World Championships Diary, Gwangju, July 14, 2019: Aussie Shayna Jack Out of Titles Due to Personal Reasons

Shayna Jack of Australia pulled out of the World Championships. Photo Courtesy: Delly Carr/Swimming Australia Ltd.

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The the 2019 World Championships in Aquatics is underway in Gwangju, Korea, the FINA Doping Panel will hear the case of Gabriel Santos on the eve of pool racing, the FINA director says a Sun Yang hearing at CAS will take place in September, despite official answers that ‘no date’ has yet been set – and Emma McKeon is preparing for the races in the pool.

Each day through the event, Swimming World will bring you a round-up of news items in brief beyond our main coverage in our World Championships Diary.

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Shayna Jack announces withdrawal from World Championships via social media

Using her Instagram account, Australian Shayna Jack has announced her withdrawal from the World Championships, citing personal reasons. Jack posted: “It is with great sadness that I have to withdraw from World Championships due to personal reasons. I appreciate everyone’s support and patience. Thank you all.”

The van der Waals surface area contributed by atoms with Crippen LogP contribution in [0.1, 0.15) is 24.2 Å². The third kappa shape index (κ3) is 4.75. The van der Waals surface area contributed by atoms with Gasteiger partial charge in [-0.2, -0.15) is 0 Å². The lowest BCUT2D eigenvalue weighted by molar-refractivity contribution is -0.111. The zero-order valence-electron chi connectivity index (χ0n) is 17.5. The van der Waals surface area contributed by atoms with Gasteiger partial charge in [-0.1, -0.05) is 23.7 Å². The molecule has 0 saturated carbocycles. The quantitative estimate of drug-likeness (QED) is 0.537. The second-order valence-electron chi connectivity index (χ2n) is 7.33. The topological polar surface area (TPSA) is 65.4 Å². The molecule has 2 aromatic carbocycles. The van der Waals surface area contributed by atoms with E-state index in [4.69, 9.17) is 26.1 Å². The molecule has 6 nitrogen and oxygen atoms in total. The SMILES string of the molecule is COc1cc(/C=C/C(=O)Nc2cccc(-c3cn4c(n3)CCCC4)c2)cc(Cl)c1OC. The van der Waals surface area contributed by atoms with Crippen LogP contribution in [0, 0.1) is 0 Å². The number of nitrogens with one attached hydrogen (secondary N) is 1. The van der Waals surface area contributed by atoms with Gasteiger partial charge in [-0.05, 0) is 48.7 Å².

Jack had qualified for the Aussie team as a member of the 400 and 800 freestyle relays, and her absence will deal those relays a heavy setback. With the 400 freestyle relay still featuring Cate Campbell, Bronte Campbell and Emma McKeon, the loss of Jack will be felt more heavily on the 800 freestyle relay. Missing Jack on the 400 free relay impacts the chance of the Aussies to go under 3:30, a feat never before accomplished.